Open Access

Extracorporeal cell therapy of septic shock patients with donor granulocytes: a pilot study

  • Jens Altrichter1,
  • Martin Sauer2,
  • Katharina Kaftan1,
  • Thomas Birken2,
  • Doris Gloger3,
  • Martin Gloger4,
  • Jörg Henschel4,
  • Heiko Hickstein1,
  • Ernst Klar5,
  • Sebastian Koball1,
  • Annette Pertschy5,
  • Gabriele Nöldge-Schomburg2,
  • Dierk A Vagts2 and
  • Steffen R Mitzner1Email author
Critical Care201115:R82

DOI: 10.1186/cc10076

Received: 17 October 2010

Accepted: 3 March 2011

Published: 3 March 2011

Abstract

Introduction

Neutrophil granulocytes are the first defense line in bacterial infections. However, granulocytes are also responsible for severe local tissue impairment. In order to use donor granulocytes, but at the same time to avoid local side effects, we developed an extracorporeal immune support system. This first-in-man study investigated whether an extracorporeal plasma treatment with a granulocyte bioreactor is tolerable in patients with septic shock. A further intention was to find suitable efficacy end-points for subsequent controlled trials.

Methods

The trial was conducted as a prospective uncontrolled clinical phase I/II study with 28-day follow-up at three university hospital intensive care units. Ten consecutive patients (five men, five women, mean age 60.3 ± 13.9 standard deviation (SD) years) with septic shock with mean ICU entrance scores of Acute Physiology and Chronic Health Evaluation (APACHE) II of 29.9 ± 7.2 and of Simplified Acute Physiology Score (SAPS) II of 66.2 ± 19.5 were treated twice within 72 hours for a mean of 342 ± 64 minutes/treatment with an extracorporeal bioreactor containing 1.41 ± 0.43 × 10E10 granulocytes from healthy donors. On average, 9.8 ± 2.3 liters separated plasma were treated by the therapeutic donor cells. Patients were followed up for 28 days.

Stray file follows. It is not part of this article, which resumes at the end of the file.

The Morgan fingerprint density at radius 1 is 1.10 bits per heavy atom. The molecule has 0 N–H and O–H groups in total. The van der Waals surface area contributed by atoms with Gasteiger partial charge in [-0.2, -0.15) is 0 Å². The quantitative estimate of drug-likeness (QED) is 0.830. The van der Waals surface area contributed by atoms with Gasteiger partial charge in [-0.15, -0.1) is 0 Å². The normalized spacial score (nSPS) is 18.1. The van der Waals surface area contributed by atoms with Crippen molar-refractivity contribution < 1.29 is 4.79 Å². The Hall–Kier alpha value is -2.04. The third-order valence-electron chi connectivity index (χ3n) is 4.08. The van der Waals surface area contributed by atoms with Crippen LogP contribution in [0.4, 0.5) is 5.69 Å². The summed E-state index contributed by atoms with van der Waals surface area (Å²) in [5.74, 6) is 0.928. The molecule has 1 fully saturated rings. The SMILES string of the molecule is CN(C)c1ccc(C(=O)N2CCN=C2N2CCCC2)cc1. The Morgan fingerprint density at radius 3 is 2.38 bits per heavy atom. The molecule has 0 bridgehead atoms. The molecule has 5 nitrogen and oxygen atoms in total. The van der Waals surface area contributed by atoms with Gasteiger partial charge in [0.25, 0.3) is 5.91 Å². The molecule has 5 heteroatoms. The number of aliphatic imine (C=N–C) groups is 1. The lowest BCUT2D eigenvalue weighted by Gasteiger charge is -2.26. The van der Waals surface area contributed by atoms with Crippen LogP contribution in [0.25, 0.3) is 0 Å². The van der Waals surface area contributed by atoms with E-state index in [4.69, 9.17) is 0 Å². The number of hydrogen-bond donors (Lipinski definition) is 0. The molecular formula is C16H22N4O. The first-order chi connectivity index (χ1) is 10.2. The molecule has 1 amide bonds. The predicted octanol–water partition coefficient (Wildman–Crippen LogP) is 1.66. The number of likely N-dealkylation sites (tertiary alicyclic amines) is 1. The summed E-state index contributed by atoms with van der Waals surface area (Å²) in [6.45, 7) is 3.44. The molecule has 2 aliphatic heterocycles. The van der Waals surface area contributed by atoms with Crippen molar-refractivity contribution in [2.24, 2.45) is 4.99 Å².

Results

Tolerance and technical safety during treatment, single organ functions pre/post treatment, and hospital survival were monitored. The extracorporeal treatments were well tolerated. During the treatments, the bacterial endotoxin concentration showed significant reduction. Furthermore, noradrenaline dosage could be significantly reduced while mean arterial pressure was stable. Also, C-reactive protein, procalcitonin, and human leukocyte antigen DR (HLA-DR) showed significant improvement. Four patients died in the hospital on days 6, 9, 18 and 40. Six patients could be discharged.

Conclusions

The extracorporeal treatment with donor granulocytes appeared to be well tolerated and showed promising efficacy results, encouraging further studies.

Trial registration

ClinicalTrials.gov Identifier: NCT00818597

Introduction

Despite tremendous advances in critical care medicine, sepsis is still a leading cause of morbidity and mortality in non-coronary ICUs. In the USA, approximately 215,000 patients die each year as a consequence of sepsis [1]. The often unsuccessful efforts to rescue septic patients in ICU are extremely expensive and costs are approaching US $17 billion annually in the United States [1].

The underlying deregulated immune mechanisms that lead to the development of sepsis are highly complex and involve both overshooting inflammatory responses of the innate immune system and the lack of adequate anti-microbial immune responses both by the innate and adaptive arm of immunity. In particular, neutrophils, the prototype of non-specific early anti-microbial effector cells, may lead to collateral damages such as disruption of endothelial integrity and impairment of microcirculation within organs, for example, by overproduction of proteases and oxygen radicals [24]. On the other hand, the physiological effector functions of neutrophils are believed to be essential to control the microbial load. Moreover, functional impairment of neutrophils and other immune cells has been shown to be associated with increased mortality in advanced stages of sepsis and septic shock [57].